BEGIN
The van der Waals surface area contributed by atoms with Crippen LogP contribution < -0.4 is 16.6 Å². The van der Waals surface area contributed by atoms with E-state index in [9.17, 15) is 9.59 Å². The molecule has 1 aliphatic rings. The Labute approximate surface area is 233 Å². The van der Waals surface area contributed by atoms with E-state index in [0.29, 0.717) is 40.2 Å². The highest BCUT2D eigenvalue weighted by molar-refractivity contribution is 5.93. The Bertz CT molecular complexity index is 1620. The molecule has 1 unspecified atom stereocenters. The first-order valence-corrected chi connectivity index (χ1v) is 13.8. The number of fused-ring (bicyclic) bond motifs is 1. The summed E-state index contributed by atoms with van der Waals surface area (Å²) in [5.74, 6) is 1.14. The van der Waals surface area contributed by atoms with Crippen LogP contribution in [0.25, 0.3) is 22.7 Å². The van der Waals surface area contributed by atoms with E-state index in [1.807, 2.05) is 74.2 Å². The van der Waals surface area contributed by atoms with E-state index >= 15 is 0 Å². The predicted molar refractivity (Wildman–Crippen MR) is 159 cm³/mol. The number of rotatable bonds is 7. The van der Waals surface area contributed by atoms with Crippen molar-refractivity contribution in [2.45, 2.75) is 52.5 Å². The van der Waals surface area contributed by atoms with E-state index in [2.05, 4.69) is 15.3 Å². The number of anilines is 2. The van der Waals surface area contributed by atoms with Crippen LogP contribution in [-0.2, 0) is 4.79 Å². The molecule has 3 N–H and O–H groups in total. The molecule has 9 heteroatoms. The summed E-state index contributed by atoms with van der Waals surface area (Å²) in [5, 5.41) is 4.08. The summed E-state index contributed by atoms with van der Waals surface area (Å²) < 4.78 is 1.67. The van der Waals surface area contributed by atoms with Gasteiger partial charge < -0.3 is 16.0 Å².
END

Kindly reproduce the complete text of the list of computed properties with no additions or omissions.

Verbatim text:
The van der Waals surface area contributed by atoms with Crippen LogP contribution < -0.4 is 16.6 Å². The van der Waals surface area contributed by atoms with E-state index in [9.17, 15) is 9.59 Å². The molecule has 1 aliphatic rings. The Labute approximate surface area is 233 Å². The van der Waals surface area contributed by atoms with E-state index in [0.29, 0.717) is 40.2 Å². The highest BCUT2D eigenvalue weighted by molar-refractivity contribution is 5.93. The Bertz CT molecular complexity index is 1620. The molecule has 1 unspecified atom stereocenters. The first-order valence-corrected chi connectivity index (χ1v) is 13.8. The number of fused-ring (bicyclic) bond motifs is 1. The summed E-state index contributed by atoms with van der Waals surface area (Å²) in [5.74, 6) is 1.14. The van der Waals surface area contributed by atoms with Crippen LogP contribution in [0.25, 0.3) is 22.7 Å². The van der Waals surface area contributed by atoms with E-state index in [1.807, 2.05) is 74.2 Å². The van der Waals surface area contributed by atoms with E-state index >= 15 is 0 Å². The predicted molar refractivity (Wildman–Crippen MR) is 159 cm³/mol. The number of rotatable bonds is 7. The van der Waals surface area contributed by atoms with Crippen molar-refractivity contribution in [2.45, 2.75) is 52.5 Å². The van der Waals surface area contributed by atoms with E-state index in [2.05, 4.69) is 15.3 Å². The number of anilines is 2. The van der Waals surface area contributed by atoms with Crippen LogP contribution in [-0.2, 0) is 4.79 Å². The molecule has 3 N–H and O–H groups in total. The molecule has 9 heteroatoms. The summed E-state index contributed by atoms with van der Waals surface area (Å²) in [5, 5.41) is 4.08. The summed E-state index contributed by atoms with van der Waals surface area (Å²) < 4.78 is 1.67. The van der Waals surface area contributed by atoms with Gasteiger partial charge < -0.3 is 16.0 Å².